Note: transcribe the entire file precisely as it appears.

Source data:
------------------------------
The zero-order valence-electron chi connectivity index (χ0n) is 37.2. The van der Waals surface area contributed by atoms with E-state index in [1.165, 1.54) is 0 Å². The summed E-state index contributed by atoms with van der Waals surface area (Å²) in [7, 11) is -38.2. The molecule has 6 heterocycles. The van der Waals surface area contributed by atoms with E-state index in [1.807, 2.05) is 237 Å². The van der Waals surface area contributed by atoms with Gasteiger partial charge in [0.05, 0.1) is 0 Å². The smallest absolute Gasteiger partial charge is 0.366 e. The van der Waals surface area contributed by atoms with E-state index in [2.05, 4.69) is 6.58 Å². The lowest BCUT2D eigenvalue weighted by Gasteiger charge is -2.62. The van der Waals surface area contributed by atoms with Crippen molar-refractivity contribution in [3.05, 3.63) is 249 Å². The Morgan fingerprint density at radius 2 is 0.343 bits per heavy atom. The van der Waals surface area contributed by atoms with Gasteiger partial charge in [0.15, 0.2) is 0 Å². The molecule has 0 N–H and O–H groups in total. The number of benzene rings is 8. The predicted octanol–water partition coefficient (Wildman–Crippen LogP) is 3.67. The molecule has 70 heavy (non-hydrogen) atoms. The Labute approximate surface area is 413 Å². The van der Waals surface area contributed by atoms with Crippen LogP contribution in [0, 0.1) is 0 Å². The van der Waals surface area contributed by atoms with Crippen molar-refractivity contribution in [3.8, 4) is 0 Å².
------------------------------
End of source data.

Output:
The zero-order valence-electron chi connectivity index (χ0n) is 37.2. The van der Waals surface area contributed by atoms with E-state index in [1.165, 1.54) is 0 Å². The summed E-state index contributed by atoms with van der Waals surface area (Å²) in [7, 11) is -38.2. The molecule has 6 heterocycles. The van der Waals surface area contributed by atoms with E-state index in [1.807, 2.05) is 237 Å². The van der Waals surface area contributed by atoms with Gasteiger partial charge in [0.05, 0.1) is 0 Å². The smallest absolute Gasteiger partial charge is 0.366 e. The van der Waals surface area contributed by atoms with E-state index in [2.05, 4.69) is 6.58 Å². The lowest BCUT2D eigenvalue weighted by Gasteiger charge is -2.62. The van der Waals surface area contributed by atoms with Crippen molar-refractivity contribution in [3.05, 3.63) is 249 Å². The Morgan fingerprint density at radius 2 is 0.343 bits per heavy atom. The van der Waals surface area contributed by atoms with Gasteiger partial charge in [0.15, 0.2) is 0 Å². The molecule has 0 N–H and O–H groups in total. The number of benzene rings is 8. The predicted octanol–water partition coefficient (Wildman–Crippen LogP) is 3.67. The molecule has 70 heavy (non-hydrogen) atoms. The Labute approximate surface area is 413 Å². The van der Waals surface area contributed by atoms with Crippen LogP contribution in [0, 0.1) is 0 Å². The van der Waals surface area contributed by atoms with Crippen molar-refractivity contribution in [3.8, 4) is 0 Å².